A Novel Model for a Student-Led Surgical Anatomy Seminar.
OBJECTIVE: We describe a novel educational model for a student-led anatomy interest group that utilizes an efficient method of knowledge sharing among peers in order to supplement the standard gross anatomy curriculum and expose medical students to advanced, surgically relevant anatomy. DESIGN: Student leaders of the Advanced Anatomy Interest Group compile a list of advanced anatomy "tidbits" related to a topic within a particular surgical specialty. Each medical student participant signs up for a different "tidbit" and prepares a short presentation. On meeting day, students present to the group. After each presentation, a surgical faculty moderator offers feedback and provides additional surgical perspective. SETTING: Duke University School of Medicine, Durham, NC, USA. PARTICIPANTS: Three third year medical student interest group leaders, 20 first through fourth year medical student participants, and 1 surgical faculty moderator. RESULTS: Twelve students presented an advanced anatomy tidbit, and 15 students responded to a 10-question postmeeting survey. Over 90% of respondents either agreed or strongly agreed that their understanding of surgically relevant anatomy had improved. Of those students who presented, 100% agreed or strongly agreed that their preparedness to briefly teach complex medical topics to colleagues had improved. Additionally, students reported increased interest in surgery and an improved perception of surgeons. CONCLUSIONS: This novel educational model appears to be an effective and efficient way to supplement the standard gross anatomy curriculum and expose medical students to advanced, surgically relevant anatomy. In addition, this model enables students to hone their presentation skills, gain experience teaching advanced medical concepts to peers, and develop relationships with surgical faculty. Surgical faculty are also not burdened with any preparatory responsibilities, making their participation more feasible. This model can serve as a template for medical students, house staff, and faculty interested in expanding anatomy education at their own institutions.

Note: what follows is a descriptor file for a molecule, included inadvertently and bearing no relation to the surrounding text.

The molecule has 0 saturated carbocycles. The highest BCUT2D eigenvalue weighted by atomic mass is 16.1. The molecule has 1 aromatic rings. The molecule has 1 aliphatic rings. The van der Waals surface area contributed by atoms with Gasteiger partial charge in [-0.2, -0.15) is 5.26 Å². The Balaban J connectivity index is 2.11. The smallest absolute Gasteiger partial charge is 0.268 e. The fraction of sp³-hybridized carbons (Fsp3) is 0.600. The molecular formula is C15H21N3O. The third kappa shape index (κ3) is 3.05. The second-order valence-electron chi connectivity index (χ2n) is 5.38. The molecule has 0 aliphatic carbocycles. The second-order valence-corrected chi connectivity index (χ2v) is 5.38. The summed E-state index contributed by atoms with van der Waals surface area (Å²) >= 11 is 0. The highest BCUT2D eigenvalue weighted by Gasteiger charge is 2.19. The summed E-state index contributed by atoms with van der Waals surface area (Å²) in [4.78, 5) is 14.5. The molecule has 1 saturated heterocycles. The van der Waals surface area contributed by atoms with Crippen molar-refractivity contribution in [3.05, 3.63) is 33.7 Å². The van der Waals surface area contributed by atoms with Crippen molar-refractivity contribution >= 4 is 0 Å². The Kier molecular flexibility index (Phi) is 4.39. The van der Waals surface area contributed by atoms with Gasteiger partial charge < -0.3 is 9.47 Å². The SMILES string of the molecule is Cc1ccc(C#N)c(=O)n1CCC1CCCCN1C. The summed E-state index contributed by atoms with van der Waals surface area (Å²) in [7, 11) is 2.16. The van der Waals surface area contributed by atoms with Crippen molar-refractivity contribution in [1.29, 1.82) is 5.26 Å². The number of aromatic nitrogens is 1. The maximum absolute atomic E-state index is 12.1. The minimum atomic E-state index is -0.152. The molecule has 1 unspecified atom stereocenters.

Ferlauto, HR; Fleming, TL; Drysdale, ND; Gilmore, BF; Migaly, J
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